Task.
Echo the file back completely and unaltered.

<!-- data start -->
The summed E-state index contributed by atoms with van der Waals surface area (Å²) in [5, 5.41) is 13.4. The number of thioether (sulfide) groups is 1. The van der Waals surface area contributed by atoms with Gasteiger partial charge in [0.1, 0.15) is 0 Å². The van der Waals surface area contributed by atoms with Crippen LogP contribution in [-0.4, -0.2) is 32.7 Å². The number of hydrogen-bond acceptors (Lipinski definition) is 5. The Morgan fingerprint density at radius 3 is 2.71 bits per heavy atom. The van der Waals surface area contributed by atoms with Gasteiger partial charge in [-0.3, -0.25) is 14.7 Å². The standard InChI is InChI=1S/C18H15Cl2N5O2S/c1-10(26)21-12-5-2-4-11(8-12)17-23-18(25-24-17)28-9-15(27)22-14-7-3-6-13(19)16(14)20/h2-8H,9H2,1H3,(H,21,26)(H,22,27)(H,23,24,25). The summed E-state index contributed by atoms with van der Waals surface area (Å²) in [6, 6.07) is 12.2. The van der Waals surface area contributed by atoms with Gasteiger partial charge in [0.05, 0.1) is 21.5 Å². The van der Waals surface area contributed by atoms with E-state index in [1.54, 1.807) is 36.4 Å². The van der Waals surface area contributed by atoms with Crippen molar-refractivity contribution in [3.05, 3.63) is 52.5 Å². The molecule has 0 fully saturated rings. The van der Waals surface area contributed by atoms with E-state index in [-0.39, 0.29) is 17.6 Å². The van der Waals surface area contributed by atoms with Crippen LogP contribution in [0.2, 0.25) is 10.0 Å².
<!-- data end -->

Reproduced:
The summed E-state index contributed by atoms with van der Waals surface area (Å²) in [5, 5.41) is 13.4. The number of thioether (sulfide) groups is 1. The van der Waals surface area contributed by atoms with Gasteiger partial charge in [0.1, 0.15) is 0 Å². The van der Waals surface area contributed by atoms with Crippen LogP contribution in [-0.4, -0.2) is 32.7 Å². The number of hydrogen-bond acceptors (Lipinski definition) is 5. The Morgan fingerprint density at radius 3 is 2.71 bits per heavy atom. The van der Waals surface area contributed by atoms with Gasteiger partial charge in [-0.3, -0.25) is 14.7 Å². The standard InChI is InChI=1S/C18H15Cl2N5O2S/c1-10(26)21-12-5-2-4-11(8-12)17-23-18(25-24-17)28-9-15(27)22-14-7-3-6-13(19)16(14)20/h2-8H,9H2,1H3,(H,21,26)(H,22,27)(H,23,24,25). The summed E-state index contributed by atoms with van der Waals surface area (Å²) in [6, 6.07) is 12.2. The van der Waals surface area contributed by atoms with Gasteiger partial charge in [0.05, 0.1) is 21.5 Å². The van der Waals surface area contributed by atoms with E-state index in [1.54, 1.807) is 36.4 Å². The van der Waals surface area contributed by atoms with Crippen molar-refractivity contribution in [3.05, 3.63) is 52.5 Å². The molecule has 0 fully saturated rings. The van der Waals surface area contributed by atoms with E-state index in [-0.39, 0.29) is 17.6 Å². The van der Waals surface area contributed by atoms with Crippen LogP contribution in [0.2, 0.25) is 10.0 Å².